Mormon Artists Group is not an education for artists. They don’t need us for that. What they need is patronage and to feel like their attempts to communicate through the arts are falling on open eyes and ears. So our goals try to align with those needs.

As consumers, there are a lot of people who would be very happy knowing that there are LDS artists at the highest level, people who would be willing to purchase their work or go to their concerts or buy their books or commission projects from them. So, in an Oprah sort of way, I’ve been able to connect artists with people who can give them dough, both as collectors and also in their businesses. It’s been a common thread of our projects that an artist will work with us and then use that product as a kind of extravagant calling card and get corporate commissions or other works based on it.

Have you gotten a different reception from the mainstream community than from the LDS community?

Our works have been acquired by big institutions, and they have been very enthusiastic, both of the object that they have in front of them and of the communal aspect—that it’s created by a group of like-believing people.

Some of our stuff is in the Museum of Modern Art, the Corcoran Gallery of Art in Washington, in Yale’s library, and other major American libraries, and in collections of private collectors of importance who are and aren’t LDS, both here and internationally. They have been super supportive of the concept of it.

It’s not a new idea, a group of people gathering together. That’s essentially how a school of work is created. It’s not really your question, but I am starting to see a school of thought in contemporary Mormon art. There are commonalities that are very interesting, and I think the academic community will eventually connect the dots between genres and discover fascinating things.

Are you getting similar responses from Salt Lake and Provo and Mesa?

It does vary, but I don’t think I could characterize it very clearly. I’m always surprised to discover pockets of patrons in unexpected places. The Pacific Northwest, for example, is unusually attentive to our projects. I have no idea why, but I’m all for it.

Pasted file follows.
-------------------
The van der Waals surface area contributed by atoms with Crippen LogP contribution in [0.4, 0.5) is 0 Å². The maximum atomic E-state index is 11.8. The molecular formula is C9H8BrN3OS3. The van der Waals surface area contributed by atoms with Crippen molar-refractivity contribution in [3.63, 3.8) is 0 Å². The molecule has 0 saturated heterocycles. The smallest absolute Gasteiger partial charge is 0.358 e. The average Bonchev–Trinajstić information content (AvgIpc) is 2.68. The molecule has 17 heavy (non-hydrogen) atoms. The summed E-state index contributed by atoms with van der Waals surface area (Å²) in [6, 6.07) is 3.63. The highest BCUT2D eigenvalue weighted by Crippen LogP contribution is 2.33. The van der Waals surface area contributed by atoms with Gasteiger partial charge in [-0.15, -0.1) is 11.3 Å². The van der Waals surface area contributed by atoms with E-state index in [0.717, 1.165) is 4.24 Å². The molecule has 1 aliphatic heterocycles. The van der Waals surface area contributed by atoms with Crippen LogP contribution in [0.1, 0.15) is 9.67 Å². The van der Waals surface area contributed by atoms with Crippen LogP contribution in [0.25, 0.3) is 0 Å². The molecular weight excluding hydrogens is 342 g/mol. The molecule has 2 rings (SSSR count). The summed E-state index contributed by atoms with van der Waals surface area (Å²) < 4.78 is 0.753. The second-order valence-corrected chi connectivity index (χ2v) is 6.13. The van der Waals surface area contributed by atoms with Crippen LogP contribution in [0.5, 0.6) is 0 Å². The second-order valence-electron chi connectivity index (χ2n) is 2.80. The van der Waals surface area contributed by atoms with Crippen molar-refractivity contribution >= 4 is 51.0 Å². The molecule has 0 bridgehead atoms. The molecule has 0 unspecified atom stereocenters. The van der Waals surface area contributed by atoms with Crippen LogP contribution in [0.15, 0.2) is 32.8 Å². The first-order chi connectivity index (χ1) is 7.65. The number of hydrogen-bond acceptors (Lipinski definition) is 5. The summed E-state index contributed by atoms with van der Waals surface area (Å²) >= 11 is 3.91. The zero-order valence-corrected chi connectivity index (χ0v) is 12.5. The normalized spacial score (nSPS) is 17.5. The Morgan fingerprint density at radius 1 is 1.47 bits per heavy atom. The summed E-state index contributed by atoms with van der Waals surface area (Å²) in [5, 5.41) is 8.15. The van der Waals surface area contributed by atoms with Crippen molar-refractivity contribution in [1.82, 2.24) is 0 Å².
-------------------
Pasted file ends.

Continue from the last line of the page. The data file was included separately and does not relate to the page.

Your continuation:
Are there people here in New York who have been with you from day one? Who else has made a large contribution?

There are, but in any genre, I get leery of going back to somebody too often because there are just so many. Even someone who follows Mormon art would be hard pressed, for example, to list five very accomplished composers, the kind of people who are getting big commissions, big awards, and who are being played by serious musicians around the country. But I can list fifty.

I try to maintain a mental database of LDS artists. Not just composers, but painters and writers and so forth.

Writers are pretty well served by Mormon scholarship, but I would dare to say that the other disciplines of Mormon art are not as well covered. Film, yes, recently, but heaven help you if you are an LDS jazz composer or a choreographer. Nobody would know who you are. And yet these LDS artists exist. So I do feel that I have a little bit of a stage to connect people who wouldn’t know otherwise that there are LDS artists of distinction.

One of our scholarly activities recently was to track down as many Mormon operas as we could—and we found over fifty. That’s a number big enough to attract scholarship and notice.

A few years ago we did a research project of serious LDS music that is on the shelves in New York libraries—the New York Public Library, Juilliard, and university libraries. And we found hundreds—hundreds of symphonies, string quartets, piano music, tons of choral music, as you’d imagine, and art songs, ballets.

I would dare say that only a handful of people in the Church might be aware of the true depth of LDS art. Let’s just say that Mormon studies (outside of our history) is not a saturated field. For most of us, the problem is, how does somebody who is interested find these artists?

What are you doing to publicize that and get those names out there?

How much can one person do? What I try to do is tackle it from two vantage points.

One is to be historically aware and come up with reference volumes and articles that can be published and just be out there.